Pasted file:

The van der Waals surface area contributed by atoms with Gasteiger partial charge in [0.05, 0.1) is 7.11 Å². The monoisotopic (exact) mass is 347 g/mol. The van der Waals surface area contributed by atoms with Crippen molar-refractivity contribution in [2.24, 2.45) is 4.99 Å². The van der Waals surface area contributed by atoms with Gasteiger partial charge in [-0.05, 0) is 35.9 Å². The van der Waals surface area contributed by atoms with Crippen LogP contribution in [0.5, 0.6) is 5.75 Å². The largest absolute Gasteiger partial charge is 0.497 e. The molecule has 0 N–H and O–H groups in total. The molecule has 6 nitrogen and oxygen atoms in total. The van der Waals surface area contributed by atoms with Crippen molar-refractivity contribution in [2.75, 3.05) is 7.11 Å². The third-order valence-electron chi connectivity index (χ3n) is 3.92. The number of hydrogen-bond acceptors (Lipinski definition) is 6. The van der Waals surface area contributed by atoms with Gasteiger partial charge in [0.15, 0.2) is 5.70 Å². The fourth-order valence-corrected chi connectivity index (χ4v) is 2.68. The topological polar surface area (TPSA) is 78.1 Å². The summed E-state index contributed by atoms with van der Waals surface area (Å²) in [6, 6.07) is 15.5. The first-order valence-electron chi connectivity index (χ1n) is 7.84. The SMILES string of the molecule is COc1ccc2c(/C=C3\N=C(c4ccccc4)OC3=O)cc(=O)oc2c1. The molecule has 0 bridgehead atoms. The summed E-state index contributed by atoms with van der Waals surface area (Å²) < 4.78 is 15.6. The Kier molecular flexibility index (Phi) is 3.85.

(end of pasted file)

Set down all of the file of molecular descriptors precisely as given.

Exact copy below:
The van der Waals surface area contributed by atoms with Gasteiger partial charge in [0.05, 0.1) is 7.11 Å². The monoisotopic (exact) mass is 347 g/mol. The van der Waals surface area contributed by atoms with Crippen molar-refractivity contribution in [2.24, 2.45) is 4.99 Å². The van der Waals surface area contributed by atoms with Gasteiger partial charge in [-0.05, 0) is 35.9 Å². The van der Waals surface area contributed by atoms with Crippen LogP contribution in [0.5, 0.6) is 5.75 Å². The largest absolute Gasteiger partial charge is 0.497 e. The molecule has 0 N–H and O–H groups in total. The molecule has 6 nitrogen and oxygen atoms in total. The van der Waals surface area contributed by atoms with Crippen molar-refractivity contribution in [2.75, 3.05) is 7.11 Å². The third-order valence-electron chi connectivity index (χ3n) is 3.92. The number of hydrogen-bond acceptors (Lipinski definition) is 6. The van der Waals surface area contributed by atoms with Gasteiger partial charge in [0.15, 0.2) is 5.70 Å². The fourth-order valence-corrected chi connectivity index (χ4v) is 2.68. The topological polar surface area (TPSA) is 78.1 Å². The summed E-state index contributed by atoms with van der Waals surface area (Å²) in [6, 6.07) is 15.5. The first-order valence-electron chi connectivity index (χ1n) is 7.84. The SMILES string of the molecule is COc1ccc2c(/C=C3\N=C(c4ccccc4)OC3=O)cc(=O)oc2c1. The molecule has 0 bridgehead atoms. The summed E-state index contributed by atoms with van der Waals surface area (Å²) < 4.78 is 15.6. The Kier molecular flexibility index (Phi) is 3.85.